The 2004 United States presidential election in Maryland took place on November 2, 2004, and was part of the 2004 United States presidential election. Voters chose 10 representatives, or electors to the Electoral College, who voted for president and vice president.
Maryland was won by Democratic nominee John Kerry by a 13.0% margin. Prior to the election, all twelve news organizations considered this a state Kerry would win, or otherwise considered as a safe blue state. The last Republican to carry the state in a presidential election was George H.W. Bush in 1988. As of 2019, this is the last time a Republican presidential candidate won more than 40% of the vote in Maryland or received more than a million votes.
|Elections in Maryland|
There were 12 news organizations who made state-by-state predictions of the election. Here are their last predictions before election day.
- D.C. Political Report: Solid Democratic
- Associated Press: Solid Kerry
- CNN: Kerry
- Cook Political Report: Solid Democratic
- Newsweek: Solid Kerry
- New York Times: Solid Kerry
- Rasmussen Reports: Kerry
- Research 2000: Solid Kerry
- Washington Post: Kerry
- Washington Times: Solid Kerry
- Zogby International: Kerry
- Washington Dispatch: Kerry
Kerry won every pre-election poll. The final 3 poll average showed Kerry leading 52% to 42%.
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Bush did win most of the counties in Maryland, but he lost the central part of the state (Washington DC suburbs and Baltimore), where most of the population is. The middle section is very urban and includes a large number of African Americans, many of whom are affluent (specifically in the Democratic stronghold of Prince George's County). Bush dominated Western Maryland and the state's Eastern Shore, which are very rural, but he carried only two congressional districts (see below). However, Kerry's margin of victory was slightly less than in 2000, when Gore won by 16%.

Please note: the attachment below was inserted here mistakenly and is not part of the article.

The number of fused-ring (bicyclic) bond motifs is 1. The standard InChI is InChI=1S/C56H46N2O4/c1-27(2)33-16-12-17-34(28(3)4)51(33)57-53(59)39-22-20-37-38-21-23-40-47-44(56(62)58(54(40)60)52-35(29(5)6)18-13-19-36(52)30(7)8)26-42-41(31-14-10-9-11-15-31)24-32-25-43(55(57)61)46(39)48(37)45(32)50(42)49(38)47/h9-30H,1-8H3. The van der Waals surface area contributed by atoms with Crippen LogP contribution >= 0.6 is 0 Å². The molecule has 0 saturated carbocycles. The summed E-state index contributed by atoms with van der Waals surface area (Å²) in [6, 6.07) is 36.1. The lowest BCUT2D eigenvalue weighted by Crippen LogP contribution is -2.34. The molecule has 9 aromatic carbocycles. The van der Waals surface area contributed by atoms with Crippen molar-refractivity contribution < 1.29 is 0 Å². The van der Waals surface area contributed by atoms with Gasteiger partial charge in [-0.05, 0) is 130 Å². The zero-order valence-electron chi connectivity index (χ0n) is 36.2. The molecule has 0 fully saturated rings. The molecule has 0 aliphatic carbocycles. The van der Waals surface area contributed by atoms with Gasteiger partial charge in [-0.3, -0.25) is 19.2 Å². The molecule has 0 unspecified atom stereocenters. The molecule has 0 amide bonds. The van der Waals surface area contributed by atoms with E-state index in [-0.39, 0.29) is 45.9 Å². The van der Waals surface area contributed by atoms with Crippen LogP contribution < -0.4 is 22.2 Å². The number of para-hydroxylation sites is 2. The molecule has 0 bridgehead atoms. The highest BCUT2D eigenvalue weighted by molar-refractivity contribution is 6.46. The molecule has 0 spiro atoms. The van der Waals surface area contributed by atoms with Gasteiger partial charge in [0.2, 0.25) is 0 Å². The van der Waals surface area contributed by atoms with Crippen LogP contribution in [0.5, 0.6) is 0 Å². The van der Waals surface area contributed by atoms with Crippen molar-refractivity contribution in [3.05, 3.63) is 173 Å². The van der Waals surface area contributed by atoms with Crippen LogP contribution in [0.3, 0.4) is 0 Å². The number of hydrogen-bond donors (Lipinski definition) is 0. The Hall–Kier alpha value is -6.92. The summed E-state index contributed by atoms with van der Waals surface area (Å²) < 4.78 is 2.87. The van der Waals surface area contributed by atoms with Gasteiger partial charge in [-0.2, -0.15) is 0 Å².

|United States presidential election in Maryland, 2004|
|Party||Candidate||Running mate||Votes||Percentage||Electoral votes|
|Democratic Party||John Kerry||John Edwards||1,334,493||55.9%||10|
|Republican Party||George W. Bush (Inc.)||Dick Cheney||1,024,703||42.9%||0|
|Populist Party||Ralph Nader||Peter Camejo||11,854||0.5%||0|
|Libertarian Party||Michael Badnarik||Richard Campagna||6,094||0.3%||0|
|Green Party||David Cobb||Patricia LaMarche||3,632||0.2%||0|
|Constitution Party||Michael Peroutka||Chuck Baldwin||3,421||0.1%||0|
|Voter turnout (Voting Age population)||59%|
Results by county
|County||John Forbes Kerry |
|George Walker Bush |
|Various candidates |
|Margin||Total votes cast|
By congressional district
Kerry won 6 of 8 congressional districts.
|8th||69%||30%||Chris Van Hollen|
Technically the voters of Maryland cast their ballots for electors: representatives to the Electoral College. Maryland is allocated 10 electors because it has 8 congressional districts and 2 senators. All candidates who appear on the ballot or qualify to receive write-in votes must submit a list of 10 electors, who pledge to vote for their candidate and his or her running mate. Whoever wins the majority of votes in the state is awarded all 10 electoral votes. Their chosen electors then vote for president and vice president. Although electors are pledged to their candidate and running mate, they are not obligated to vote for them. An elector who votes for someone other than his or her candidate is known as a faithless elector.
The electors of each state and the District of Columbia met on December 13, 2004, to cast their votes for president and vice president. The Electoral College itself never meets as one body. Instead the electors from each state and the District of Columbia met in their respective capitols.
The following were the members of the Electoral College from the state. All 10 were pledged for Kerry/Edwards:
- Norman Conway
- Delores Kelley
- Lainey Lebow Sachs
- Pam Jackson
- Dorothy Chaney
- John Riley
- Wendy Fielde
- Daphne Bloomberg
- Tom Perez
- Gary Gensler
- http://www.dcpoliticalreport.com/members/2004/Pred2.htm#NW[permanent dead link]
- Maryland State Board of Elections; 2004 Presidential General Election Official Results President and Vice President of the United States
- "Archived copy". Archived from the original on 2006-10-04. Retrieved 2009-10-08.CS1 maint: archived copy as title (link)